“I do some volunteer work remotely that helps support Haitians both living in Haiti and abroad,” he said. “Over the past few years, I have often provided managerial and leadership counsel to community-based organizations.”

Moïse said he has also served as a guest speaker or panelist for some youth groups’ virtual gatherings.

“I present a bi-weekly online radio show in Haitian Creole on leadership matters for Christian professionals,” he said. “I also host a podcast in Haitian Creole for young Haitian professionals who are interested in personal growth and leadership development.”

Though thousands of miles away, Moïse – who last traveled to his home country in 2017 – said it’s important to him to continue to have a strong presence in the lives of young Haitians.

“I speak with groups of young people, share the knowledge I’ve gained and help them realize their goals and dreams as well,” he said. “So, while I don’t travel there often, my connection to the country and its people is still strong.”

Other volunteering
Over the years, Moïse said he has been involved with a variety of community organizations.

Whether it’s been as a board member, volunteer or mentor, Moïse said the work he does in the community is an extension of the work he does at Marian – all aimed at helping those around him accomplish their own goals.

Organizations Moïse is or has been involved with over the last two and a half decades include:
Sophia Partners (Sophia Foundation)Fond du Lac STEM AcademyWisconsin Association of Educational Opportunity Program PersonnelEducational Opportunity AssociationYoung Professionals of Fond du LacEbony Vision
In addition, Moïse has been involved in a handful of community initiatives, including the Drug Free Communities of Fond du Lac County.

Moïse said he is also committed to helping others in their spiritual journey through his involvement in various religious initiatives.

He frequently leads Bible studies and delivers sermons at his local church as an ordained church Elder.

Dr. Martin Luther King, Jr. Spirit Award
Moïse was recognized earlier this year when he was named the 2023 Dr. Martin Luther King, Jr. Spirit Award recipient by Marian University – which recognizes a person or group who has given of themselves to honor the legacy of Dr. Martin Luther King, Jr., and has gone above and beyond in the endeavors of equality, social justice and providing access to succeed.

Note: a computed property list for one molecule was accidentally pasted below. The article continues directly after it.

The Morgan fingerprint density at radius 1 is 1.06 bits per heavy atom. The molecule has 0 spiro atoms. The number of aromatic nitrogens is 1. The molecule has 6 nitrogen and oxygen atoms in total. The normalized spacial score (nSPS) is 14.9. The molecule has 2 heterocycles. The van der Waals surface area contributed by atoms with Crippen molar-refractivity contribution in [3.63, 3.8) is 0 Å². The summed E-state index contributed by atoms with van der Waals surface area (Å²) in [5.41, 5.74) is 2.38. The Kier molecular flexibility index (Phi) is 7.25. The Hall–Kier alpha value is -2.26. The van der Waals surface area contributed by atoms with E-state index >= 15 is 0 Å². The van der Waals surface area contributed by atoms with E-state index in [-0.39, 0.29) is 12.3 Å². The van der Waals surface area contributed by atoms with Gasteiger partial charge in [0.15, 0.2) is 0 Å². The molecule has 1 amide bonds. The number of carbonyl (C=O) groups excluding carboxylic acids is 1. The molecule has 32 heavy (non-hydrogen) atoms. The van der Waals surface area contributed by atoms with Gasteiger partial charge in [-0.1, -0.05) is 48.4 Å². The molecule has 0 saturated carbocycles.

Garry Moïse, left, with Dr. Martin Luther King, Jr. Spirit Award nominator, Kathleen Candee – the senior vice president for advancement and alumni relations at Marian University. Photo Courtesy of Marian University

“I don’t do anything I do to be recognized, but it was a great honor to be recognized,” he said. “I always say I work silently – I don’t need a big hoopla or a megaphone for the things I do as long as I know I am helping people.”

Growing up, Moïse said he was exposed to the work of Dr. King by his father.

Having his name mentioned in the context of Dr. Martin Luther King, Jr.’s legacy, Moïse said, is a huge honor.

“Because he is extraordinary – hundreds of years from now, people will still be talking about the impact he made,” he said. “The fact that individuals in the community can see a little reflection of what I’m doing as part of the vision Dr. King had is a real honor for me. Obviously, I am not on the same level field as him, but in a way, by helping people, I can see it as a reflection of the work of Dr. King. I have more work to do.”